Presidential pups have always had their own appeal. But on Monday, at a campaign rally in El Paso, Texas, President Donald Trump made it clear that he's no dog person, explaining to his crowd of supporters that keeping a pet dog, like other presidents before him did, would feel "phony" to him.
The president offered his opinion on the matter as he admired the drug-sniffing ability of German Shepherds working for the Secret Service. "I wouldn't mind having one, honestly, but I don't have any time," he said on Monday.
"How would I look walking a dog on the White House lawn?" Trump asked the crowd at his campaign rally, who burst into cheers. "I don't know," he said. "I don't feel good. Feels a little phony — phony to me."
Trump added that "a lot of people" advised him to get a dog because it would be "good politically." But he claimed that he responded, "look, that's not the relationship I have with my people."
While the president doesn't seem to have a lot of love for pups, he has also used the word "dog" as an insult for people he's feuding with. Trump has referred to former White House adviser Omarosa Manigault Newman, actress Kristen Stewart, and Sen. Mitt Romney as a "dog" at one point or another.
If Trump chose to get a dog, he would be joining the likes of former Presidents Barack Obama, who had two Portuguese water dogs named Bo and Sunny; Bill Clinton, who had a dark brown Labrador Retriever named Buddy; and Ronald Reagan, who had a Cavalier King Charles Spaniel named Rex.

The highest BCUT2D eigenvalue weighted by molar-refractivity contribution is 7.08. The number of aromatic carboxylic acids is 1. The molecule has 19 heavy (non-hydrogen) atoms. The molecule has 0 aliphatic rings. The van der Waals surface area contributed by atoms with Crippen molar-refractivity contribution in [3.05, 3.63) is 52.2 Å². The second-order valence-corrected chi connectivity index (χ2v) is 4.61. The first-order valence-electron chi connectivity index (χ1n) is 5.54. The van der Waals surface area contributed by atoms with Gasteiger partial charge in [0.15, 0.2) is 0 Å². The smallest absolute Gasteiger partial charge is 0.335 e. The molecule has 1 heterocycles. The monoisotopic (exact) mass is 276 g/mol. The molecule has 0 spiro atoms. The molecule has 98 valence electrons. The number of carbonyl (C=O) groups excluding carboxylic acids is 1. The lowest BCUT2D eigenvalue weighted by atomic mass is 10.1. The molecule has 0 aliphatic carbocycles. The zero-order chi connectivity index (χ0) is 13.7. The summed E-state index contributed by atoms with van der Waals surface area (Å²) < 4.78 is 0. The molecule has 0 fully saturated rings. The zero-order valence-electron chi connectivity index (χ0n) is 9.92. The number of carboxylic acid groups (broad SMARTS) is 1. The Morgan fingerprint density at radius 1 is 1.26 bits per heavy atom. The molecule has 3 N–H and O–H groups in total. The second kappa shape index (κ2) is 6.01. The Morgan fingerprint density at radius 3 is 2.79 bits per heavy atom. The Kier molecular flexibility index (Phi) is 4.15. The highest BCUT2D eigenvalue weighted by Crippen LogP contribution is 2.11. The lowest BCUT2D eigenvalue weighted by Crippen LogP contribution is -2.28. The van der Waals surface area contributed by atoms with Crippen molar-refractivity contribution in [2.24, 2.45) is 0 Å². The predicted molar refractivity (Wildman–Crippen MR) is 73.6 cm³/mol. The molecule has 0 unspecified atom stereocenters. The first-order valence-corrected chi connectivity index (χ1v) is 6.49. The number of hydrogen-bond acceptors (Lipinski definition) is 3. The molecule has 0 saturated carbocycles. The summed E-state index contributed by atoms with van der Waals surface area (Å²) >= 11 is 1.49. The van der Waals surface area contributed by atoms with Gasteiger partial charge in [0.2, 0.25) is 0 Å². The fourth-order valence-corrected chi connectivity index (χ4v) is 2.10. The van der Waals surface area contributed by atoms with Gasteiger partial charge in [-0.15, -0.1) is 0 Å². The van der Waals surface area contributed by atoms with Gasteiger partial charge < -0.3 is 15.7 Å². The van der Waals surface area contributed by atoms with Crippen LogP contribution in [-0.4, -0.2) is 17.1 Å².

While that's not likely to happen given Trump's feelings about having a dog, not everyone in the administration seems averse to man's best friend. Vice President Mike Pence has an Australian shepherd named Harley and a bunny called Marlon Bundo, who has his own Instagram account.
With all that said, Trump isn't alone in not having a pet dog. Former president William McKinley, who served from 1897 to 1901, was one of the presidents not to have a pup, although he kept a parrot and rooster.
In fact, Trump's lack of interest in dogs spans decades. In 2017, Trump's first wife, Ivana Trump, detailed about her former husband's dislike for dogs when they were together. In her memoir Raising Trump, Ivana wrote, "Donald was not a dog fan. When I told him I was bringing Chappy [her poodle] with me to New York, he said, 'No.'"
Ivana went on to write that she still brought Chappy to the Big Apple where the dog and Trump's relationship remained on the rocks. The poodle apparently didn't like Trump and would bark at him, according to Ivana.
Some scholars who have written about presidents and their dogs have suggested that Trump ought to keep one. The author of First Dogs, Brooke Janis, told The Chicago Tribune, "[Trump] is a president who needs a friend. Having a dog offers unconditional love, and that is something that this president desires so deeply and can't seem to find."
But the likelihood of Trump ever taking Janis' advice seems pretty slim at this point.